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Flashcards in Chapter 6.3 Deck (11):

Tender Offers

A formal proposal to stockholders to sell their shares in response to a large purchase bid. The company initiating the tender offer normally assumes all costs and reserves the right to accept all, none, or a specific number of shares presented for acceptance.


In order for a person to legally tender shares, they must own the security to be tendered. Under SEC rules, a person is deemed to own a security if the investor:

-Investor or agent has title to it
-Has purchased the security, or has entered into an unconditional contract to purchase it but has not yet received it
-Owns a security convertible into or exchangeable for it and has tendered such security for conversion or exchange
-Has an option to purchase or acquire it and has exercised such option
-Has rights or warrants to subscribe to it and has exercised such right and warrants


If a person is short-against-the-box and wishes to sell the long side of the position, what must the investor do?

They would have to execute the sale as a "Short" sale.

-Shorting against the box means that the individual is long and short the same amount of the same stock at the same time.


If a person is short-against-the-box and wishes to tender the long side of the position, he would be required to do what?

First cover the short. The same rule would be true if the person was long the stock and had written call options against the long stock position.

**Only net long positions may participate in tender offers.


The following types of tenders would be legal

-A custodian tendering shares from an account managed under the UGMA
-A trustee tendering shares from a trust account
-A person tendering his own shares either fully paid or from a margin account, even if the margin account is restricted. By tendering shares from a margin account, a person is reducing the risk associated with the account by turning shares into cash.

**Illegal tender would occur when an investor tenders shares that were borrowed through a short margin account. The person does not own the shares and, therefore, cannot tender them.


Tender offer Disclosure

A company that is the target of a Tender offer must disclose to its shareholders its position on the Tender Offer no later than 10 business days from the date of the Tender Offer.


When member firm obtains a list of a company's bondholders or shareholders due to a Tender Offer, the list can be used for what?

Can only be used in relation to the Tender Offer and not for any other purpose, unless the member firm receives permission from the issuer.


How long must a tender offer remain "Open"?

For at least 20 business days from the day the tender offer is announced.
-If the bidder changes any of the terms of the offer, the offer must remain open for 10 business days from the date of the revision.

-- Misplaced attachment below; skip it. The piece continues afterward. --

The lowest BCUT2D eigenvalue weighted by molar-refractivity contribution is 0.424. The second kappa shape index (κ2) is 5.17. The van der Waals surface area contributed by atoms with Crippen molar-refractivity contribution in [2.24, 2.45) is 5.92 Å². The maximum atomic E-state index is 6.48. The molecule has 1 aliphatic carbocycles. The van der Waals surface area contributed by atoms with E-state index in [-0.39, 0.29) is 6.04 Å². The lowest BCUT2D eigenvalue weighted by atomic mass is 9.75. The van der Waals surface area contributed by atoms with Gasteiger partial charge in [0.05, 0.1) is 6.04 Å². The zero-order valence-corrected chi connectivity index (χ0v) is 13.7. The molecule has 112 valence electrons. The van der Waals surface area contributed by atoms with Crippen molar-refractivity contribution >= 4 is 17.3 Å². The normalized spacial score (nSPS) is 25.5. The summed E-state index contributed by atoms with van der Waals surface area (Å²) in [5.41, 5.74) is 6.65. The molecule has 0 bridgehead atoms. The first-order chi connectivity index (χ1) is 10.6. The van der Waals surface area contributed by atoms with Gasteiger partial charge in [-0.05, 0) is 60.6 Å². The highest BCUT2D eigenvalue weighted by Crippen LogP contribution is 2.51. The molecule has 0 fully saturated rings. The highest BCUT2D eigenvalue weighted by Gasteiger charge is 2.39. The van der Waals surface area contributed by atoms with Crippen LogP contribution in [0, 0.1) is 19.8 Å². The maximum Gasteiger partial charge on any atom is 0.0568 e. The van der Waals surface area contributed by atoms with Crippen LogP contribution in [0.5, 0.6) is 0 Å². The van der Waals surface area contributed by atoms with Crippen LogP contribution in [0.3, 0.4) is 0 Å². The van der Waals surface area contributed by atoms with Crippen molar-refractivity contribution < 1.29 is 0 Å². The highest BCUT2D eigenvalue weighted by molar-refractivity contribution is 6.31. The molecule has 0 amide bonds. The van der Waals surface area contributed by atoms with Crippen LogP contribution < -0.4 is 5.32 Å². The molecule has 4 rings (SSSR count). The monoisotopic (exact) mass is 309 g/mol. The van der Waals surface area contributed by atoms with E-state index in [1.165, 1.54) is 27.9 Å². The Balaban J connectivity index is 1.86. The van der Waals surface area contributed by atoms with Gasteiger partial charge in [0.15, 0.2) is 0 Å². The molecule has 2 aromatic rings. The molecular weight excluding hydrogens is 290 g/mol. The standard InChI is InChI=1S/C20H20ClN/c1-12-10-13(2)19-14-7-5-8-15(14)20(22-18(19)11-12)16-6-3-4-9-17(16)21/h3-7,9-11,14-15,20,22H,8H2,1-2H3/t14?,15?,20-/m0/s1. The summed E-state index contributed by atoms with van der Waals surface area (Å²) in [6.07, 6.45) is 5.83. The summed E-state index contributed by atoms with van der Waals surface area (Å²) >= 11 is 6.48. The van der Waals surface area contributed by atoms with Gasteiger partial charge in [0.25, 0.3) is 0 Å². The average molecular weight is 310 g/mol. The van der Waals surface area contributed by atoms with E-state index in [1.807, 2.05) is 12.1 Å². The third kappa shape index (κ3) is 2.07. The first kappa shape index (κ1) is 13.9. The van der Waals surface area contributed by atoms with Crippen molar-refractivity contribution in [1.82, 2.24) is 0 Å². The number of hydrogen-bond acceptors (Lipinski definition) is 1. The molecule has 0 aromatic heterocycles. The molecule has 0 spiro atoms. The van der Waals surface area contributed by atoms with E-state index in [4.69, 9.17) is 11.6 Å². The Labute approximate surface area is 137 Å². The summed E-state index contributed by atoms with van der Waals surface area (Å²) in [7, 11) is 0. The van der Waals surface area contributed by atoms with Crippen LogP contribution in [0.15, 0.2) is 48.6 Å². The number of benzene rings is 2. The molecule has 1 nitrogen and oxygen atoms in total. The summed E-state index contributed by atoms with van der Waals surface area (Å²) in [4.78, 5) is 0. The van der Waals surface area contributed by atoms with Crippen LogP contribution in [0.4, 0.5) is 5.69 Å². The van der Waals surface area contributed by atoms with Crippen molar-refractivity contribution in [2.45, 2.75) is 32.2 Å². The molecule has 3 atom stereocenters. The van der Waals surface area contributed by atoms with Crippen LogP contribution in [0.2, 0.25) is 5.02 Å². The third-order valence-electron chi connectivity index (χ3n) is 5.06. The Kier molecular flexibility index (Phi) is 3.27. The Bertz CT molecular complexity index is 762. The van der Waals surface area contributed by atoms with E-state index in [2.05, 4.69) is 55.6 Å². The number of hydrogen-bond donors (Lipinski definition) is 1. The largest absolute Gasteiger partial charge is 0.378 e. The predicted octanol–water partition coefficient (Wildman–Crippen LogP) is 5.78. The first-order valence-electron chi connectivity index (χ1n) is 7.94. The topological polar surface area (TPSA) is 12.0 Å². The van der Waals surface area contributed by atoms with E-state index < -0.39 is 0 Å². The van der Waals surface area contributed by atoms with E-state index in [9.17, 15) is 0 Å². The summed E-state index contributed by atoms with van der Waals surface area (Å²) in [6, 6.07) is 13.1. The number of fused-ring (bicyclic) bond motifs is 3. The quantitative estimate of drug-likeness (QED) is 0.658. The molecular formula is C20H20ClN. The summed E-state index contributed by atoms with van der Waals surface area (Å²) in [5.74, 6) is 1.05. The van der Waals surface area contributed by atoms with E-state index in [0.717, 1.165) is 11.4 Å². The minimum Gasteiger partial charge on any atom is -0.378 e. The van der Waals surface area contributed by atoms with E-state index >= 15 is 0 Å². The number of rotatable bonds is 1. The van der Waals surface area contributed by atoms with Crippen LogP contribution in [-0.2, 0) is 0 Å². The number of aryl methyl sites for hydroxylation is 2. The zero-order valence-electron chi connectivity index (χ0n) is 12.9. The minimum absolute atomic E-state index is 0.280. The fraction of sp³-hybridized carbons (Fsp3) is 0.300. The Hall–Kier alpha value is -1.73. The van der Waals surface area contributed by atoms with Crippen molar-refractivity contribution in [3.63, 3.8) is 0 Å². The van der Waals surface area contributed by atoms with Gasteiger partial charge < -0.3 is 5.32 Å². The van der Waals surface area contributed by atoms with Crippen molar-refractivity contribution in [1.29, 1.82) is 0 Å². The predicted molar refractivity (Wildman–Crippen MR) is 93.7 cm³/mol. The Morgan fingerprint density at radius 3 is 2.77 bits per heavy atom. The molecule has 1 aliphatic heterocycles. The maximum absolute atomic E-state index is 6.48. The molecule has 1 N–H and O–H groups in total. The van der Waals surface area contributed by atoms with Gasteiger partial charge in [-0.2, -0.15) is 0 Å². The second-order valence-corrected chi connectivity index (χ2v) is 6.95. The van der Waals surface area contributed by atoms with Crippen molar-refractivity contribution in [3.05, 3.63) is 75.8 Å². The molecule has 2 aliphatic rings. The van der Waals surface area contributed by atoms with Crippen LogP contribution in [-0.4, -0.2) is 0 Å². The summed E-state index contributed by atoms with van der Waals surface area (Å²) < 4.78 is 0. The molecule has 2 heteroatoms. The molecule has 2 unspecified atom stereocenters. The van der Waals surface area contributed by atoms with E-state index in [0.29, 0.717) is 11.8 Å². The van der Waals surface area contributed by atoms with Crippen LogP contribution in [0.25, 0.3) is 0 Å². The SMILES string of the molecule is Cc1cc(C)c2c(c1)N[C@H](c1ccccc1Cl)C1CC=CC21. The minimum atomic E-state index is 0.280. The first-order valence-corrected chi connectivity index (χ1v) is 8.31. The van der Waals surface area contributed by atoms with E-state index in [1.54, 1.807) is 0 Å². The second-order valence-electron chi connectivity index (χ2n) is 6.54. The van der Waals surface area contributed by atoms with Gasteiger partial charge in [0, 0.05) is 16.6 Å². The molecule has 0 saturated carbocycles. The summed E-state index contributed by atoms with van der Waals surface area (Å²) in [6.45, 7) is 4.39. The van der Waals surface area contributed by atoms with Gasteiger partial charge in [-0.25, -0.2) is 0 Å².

-When a tender offer is changed or extended, a public announcement is required no later than 9 a.m. on the business day after the date the original offer is due to expire.


An insider of a company which has initiated a tender offer of another company's common stock would only be allowed to purchase what in their own personal account?

Purchase non-convertible bonds of the target company for their own personal account?


What happens when one B/D is owed securities by another B/D and those securities are subject to a corporate action such as a Tender Offer, what will happen?

The owed B/D will send a liability notice to the other B/D which holds the owing B/D liable for the delivery of the securities in time for the owed B/D to participate in the tender or corporate action.


Fairness Opinions

A "fairness Opinion" written by a member firm expresses a conclusion as to whether the consideration offered in a transaction such as a merger, sale, or purchase of assets is "fair". Disclosures required by a member firm in a fairness opinion include:
-If the firm acted as financial advisor to any party to the transaction subject to the opinion
-If the firm will receive any significant payment or compensation contingent on successful completion of the transaction
-If the firm has any material relationships that existed during the last 2 years or that are mutually understood in which any compensation was or is to be received as a result of the relationship between the firm and any party to the transaction
-Whether or not the firm has independently verified information received with regard to the transaction and the procedures followed in arriving at their findings
-Whether or not the firm's fairness committee approved or issued the fairness opinion
-Whether or not the fairness opinion expresses an opinion about the fairness of compensation to insiders

**Fairness opinions do not have to disclose if the firm is a market maker in the security
**Fairness opinions cannot give advice about how shareholders should vote or what action should be taken by the shareholders.